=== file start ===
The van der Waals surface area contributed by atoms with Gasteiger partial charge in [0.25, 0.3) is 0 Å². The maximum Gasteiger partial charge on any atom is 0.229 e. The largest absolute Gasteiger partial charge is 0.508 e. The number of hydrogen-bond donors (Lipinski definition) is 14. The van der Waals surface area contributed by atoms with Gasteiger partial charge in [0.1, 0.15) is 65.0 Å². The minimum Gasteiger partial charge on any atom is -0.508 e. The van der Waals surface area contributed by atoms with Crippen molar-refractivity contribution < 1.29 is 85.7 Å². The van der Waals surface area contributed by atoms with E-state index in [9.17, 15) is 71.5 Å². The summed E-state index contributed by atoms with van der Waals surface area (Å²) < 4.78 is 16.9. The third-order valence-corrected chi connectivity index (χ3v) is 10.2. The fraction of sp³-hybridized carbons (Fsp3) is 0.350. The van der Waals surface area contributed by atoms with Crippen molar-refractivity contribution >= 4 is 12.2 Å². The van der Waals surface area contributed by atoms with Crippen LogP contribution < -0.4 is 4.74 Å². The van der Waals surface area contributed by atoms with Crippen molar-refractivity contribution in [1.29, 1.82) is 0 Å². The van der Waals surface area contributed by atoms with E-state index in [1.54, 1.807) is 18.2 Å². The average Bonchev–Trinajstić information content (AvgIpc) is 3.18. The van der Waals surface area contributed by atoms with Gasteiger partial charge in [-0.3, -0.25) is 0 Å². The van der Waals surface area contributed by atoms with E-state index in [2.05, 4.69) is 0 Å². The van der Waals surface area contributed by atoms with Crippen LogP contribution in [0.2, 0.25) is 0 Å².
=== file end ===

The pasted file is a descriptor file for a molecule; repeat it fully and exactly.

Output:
The van der Waals surface area contributed by atoms with Gasteiger partial charge in [0.25, 0.3) is 0 Å². The maximum Gasteiger partial charge on any atom is 0.229 e. The largest absolute Gasteiger partial charge is 0.508 e. The number of hydrogen-bond donors (Lipinski definition) is 14. The van der Waals surface area contributed by atoms with Gasteiger partial charge in [0.1, 0.15) is 65.0 Å². The minimum Gasteiger partial charge on any atom is -0.508 e. The van der Waals surface area contributed by atoms with Crippen molar-refractivity contribution < 1.29 is 85.7 Å². The van der Waals surface area contributed by atoms with E-state index in [9.17, 15) is 71.5 Å². The summed E-state index contributed by atoms with van der Waals surface area (Å²) < 4.78 is 16.9. The third-order valence-corrected chi connectivity index (χ3v) is 10.2. The fraction of sp³-hybridized carbons (Fsp3) is 0.350. The van der Waals surface area contributed by atoms with Crippen molar-refractivity contribution >= 4 is 12.2 Å². The van der Waals surface area contributed by atoms with Crippen LogP contribution < -0.4 is 4.74 Å². The van der Waals surface area contributed by atoms with Crippen molar-refractivity contribution in [1.29, 1.82) is 0 Å². The van der Waals surface area contributed by atoms with E-state index in [1.54, 1.807) is 18.2 Å². The average Bonchev–Trinajstić information content (AvgIpc) is 3.18. The van der Waals surface area contributed by atoms with Gasteiger partial charge in [-0.3, -0.25) is 0 Å². The van der Waals surface area contributed by atoms with E-state index in [2.05, 4.69) is 0 Å². The van der Waals surface area contributed by atoms with Crippen LogP contribution in [0.2, 0.25) is 0 Å².